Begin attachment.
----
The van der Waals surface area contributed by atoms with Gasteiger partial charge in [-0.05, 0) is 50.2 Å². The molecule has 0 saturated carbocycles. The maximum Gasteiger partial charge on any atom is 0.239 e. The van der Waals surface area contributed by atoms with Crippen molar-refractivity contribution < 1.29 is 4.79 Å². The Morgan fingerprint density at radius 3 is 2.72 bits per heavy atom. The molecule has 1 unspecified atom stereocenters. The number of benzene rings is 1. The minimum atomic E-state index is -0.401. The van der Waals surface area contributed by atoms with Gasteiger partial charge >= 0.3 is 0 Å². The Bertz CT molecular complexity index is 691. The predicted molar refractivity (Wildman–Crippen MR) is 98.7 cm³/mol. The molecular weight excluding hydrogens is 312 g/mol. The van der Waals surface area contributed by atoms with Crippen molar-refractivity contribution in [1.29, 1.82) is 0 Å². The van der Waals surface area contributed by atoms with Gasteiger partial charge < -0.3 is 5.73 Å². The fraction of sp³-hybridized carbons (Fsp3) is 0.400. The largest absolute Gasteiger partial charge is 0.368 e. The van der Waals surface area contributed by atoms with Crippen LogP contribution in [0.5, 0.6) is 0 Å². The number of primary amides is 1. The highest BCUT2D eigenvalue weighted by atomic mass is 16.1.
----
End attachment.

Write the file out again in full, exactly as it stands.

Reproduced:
The van der Waals surface area contributed by atoms with Gasteiger partial charge in [-0.05, 0) is 50.2 Å². The molecule has 0 saturated carbocycles. The maximum Gasteiger partial charge on any atom is 0.239 e. The van der Waals surface area contributed by atoms with Crippen molar-refractivity contribution < 1.29 is 4.79 Å². The Morgan fingerprint density at radius 3 is 2.72 bits per heavy atom. The molecule has 1 unspecified atom stereocenters. The number of benzene rings is 1. The minimum atomic E-state index is -0.401. The van der Waals surface area contributed by atoms with Gasteiger partial charge >= 0.3 is 0 Å². The Bertz CT molecular complexity index is 691. The predicted molar refractivity (Wildman–Crippen MR) is 98.7 cm³/mol. The molecular weight excluding hydrogens is 312 g/mol. The van der Waals surface area contributed by atoms with Crippen molar-refractivity contribution in [1.29, 1.82) is 0 Å². The van der Waals surface area contributed by atoms with Gasteiger partial charge < -0.3 is 5.73 Å². The fraction of sp³-hybridized carbons (Fsp3) is 0.400. The largest absolute Gasteiger partial charge is 0.368 e. The van der Waals surface area contributed by atoms with Crippen LogP contribution in [0.5, 0.6) is 0 Å². The number of primary amides is 1. The highest BCUT2D eigenvalue weighted by atomic mass is 16.1.